Abstract

This essay considers Melville’s attitude towards race and the post-Civil War Reconstruction of the American South through three of his poems from Battle-Pieces: “The Swamp Angel,” “‘Formerly a Slave,’” and “Lee in the Capitol.” The references to race and slavery in these poems, particularly the figure of the “Moorish maid” in “Lee in the Capitol,” considered alongside the reflections in Melville’s prose “Supplement, provide important evidence that his attitude toward Reconstruction and the Civil War was not merely shaped by a desire for reconciliation after a bloody war, as is sometimes asserted, but also by an understanding of the need for justice for those who had been enslaved.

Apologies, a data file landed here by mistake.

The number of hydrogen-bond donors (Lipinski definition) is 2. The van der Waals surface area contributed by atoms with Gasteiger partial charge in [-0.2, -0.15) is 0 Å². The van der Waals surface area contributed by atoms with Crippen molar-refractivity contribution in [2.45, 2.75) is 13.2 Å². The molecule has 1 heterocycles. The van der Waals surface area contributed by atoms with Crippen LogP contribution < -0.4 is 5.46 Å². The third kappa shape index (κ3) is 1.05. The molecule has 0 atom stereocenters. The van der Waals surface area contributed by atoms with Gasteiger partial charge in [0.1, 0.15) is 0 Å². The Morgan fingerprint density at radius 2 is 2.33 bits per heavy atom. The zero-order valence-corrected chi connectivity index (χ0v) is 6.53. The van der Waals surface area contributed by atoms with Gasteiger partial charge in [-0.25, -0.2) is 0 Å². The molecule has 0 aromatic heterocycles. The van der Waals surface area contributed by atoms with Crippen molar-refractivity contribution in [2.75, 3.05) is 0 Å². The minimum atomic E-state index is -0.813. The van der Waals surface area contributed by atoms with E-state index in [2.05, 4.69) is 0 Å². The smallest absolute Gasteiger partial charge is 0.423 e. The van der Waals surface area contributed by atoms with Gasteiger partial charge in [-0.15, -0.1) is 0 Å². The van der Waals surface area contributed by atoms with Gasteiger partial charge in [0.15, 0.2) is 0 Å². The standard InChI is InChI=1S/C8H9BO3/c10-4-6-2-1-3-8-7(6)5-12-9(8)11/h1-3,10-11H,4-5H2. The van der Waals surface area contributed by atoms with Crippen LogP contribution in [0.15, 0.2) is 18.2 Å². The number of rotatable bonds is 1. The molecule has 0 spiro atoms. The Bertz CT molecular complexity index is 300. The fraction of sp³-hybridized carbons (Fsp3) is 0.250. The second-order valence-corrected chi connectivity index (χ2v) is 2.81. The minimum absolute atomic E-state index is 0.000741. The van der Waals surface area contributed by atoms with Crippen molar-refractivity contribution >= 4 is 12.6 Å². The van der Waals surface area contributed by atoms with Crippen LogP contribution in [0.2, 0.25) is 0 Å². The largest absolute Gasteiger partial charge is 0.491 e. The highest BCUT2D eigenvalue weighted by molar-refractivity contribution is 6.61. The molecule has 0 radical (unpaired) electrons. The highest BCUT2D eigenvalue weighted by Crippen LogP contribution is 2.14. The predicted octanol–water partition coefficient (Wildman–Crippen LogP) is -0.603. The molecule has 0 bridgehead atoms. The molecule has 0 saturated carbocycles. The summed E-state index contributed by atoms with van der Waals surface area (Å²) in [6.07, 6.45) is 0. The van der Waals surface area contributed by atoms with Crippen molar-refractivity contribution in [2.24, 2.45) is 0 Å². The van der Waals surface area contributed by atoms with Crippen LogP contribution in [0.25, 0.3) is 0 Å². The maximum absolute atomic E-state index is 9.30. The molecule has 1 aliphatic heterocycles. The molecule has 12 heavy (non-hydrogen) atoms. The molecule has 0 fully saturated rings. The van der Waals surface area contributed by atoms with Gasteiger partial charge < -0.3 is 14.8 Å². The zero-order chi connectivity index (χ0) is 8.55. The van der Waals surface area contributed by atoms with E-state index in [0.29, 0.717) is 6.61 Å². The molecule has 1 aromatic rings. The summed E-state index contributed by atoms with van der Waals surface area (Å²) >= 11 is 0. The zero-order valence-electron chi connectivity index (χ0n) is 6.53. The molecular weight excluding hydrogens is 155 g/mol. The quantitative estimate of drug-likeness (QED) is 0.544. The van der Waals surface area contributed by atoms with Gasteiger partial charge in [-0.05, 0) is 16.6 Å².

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Additional Information

ISSN
1750-1849
Print ISSN
1525-6995
Pages
pp. 63-78
Launched on MUSE
2015-10-21
Open Access
No
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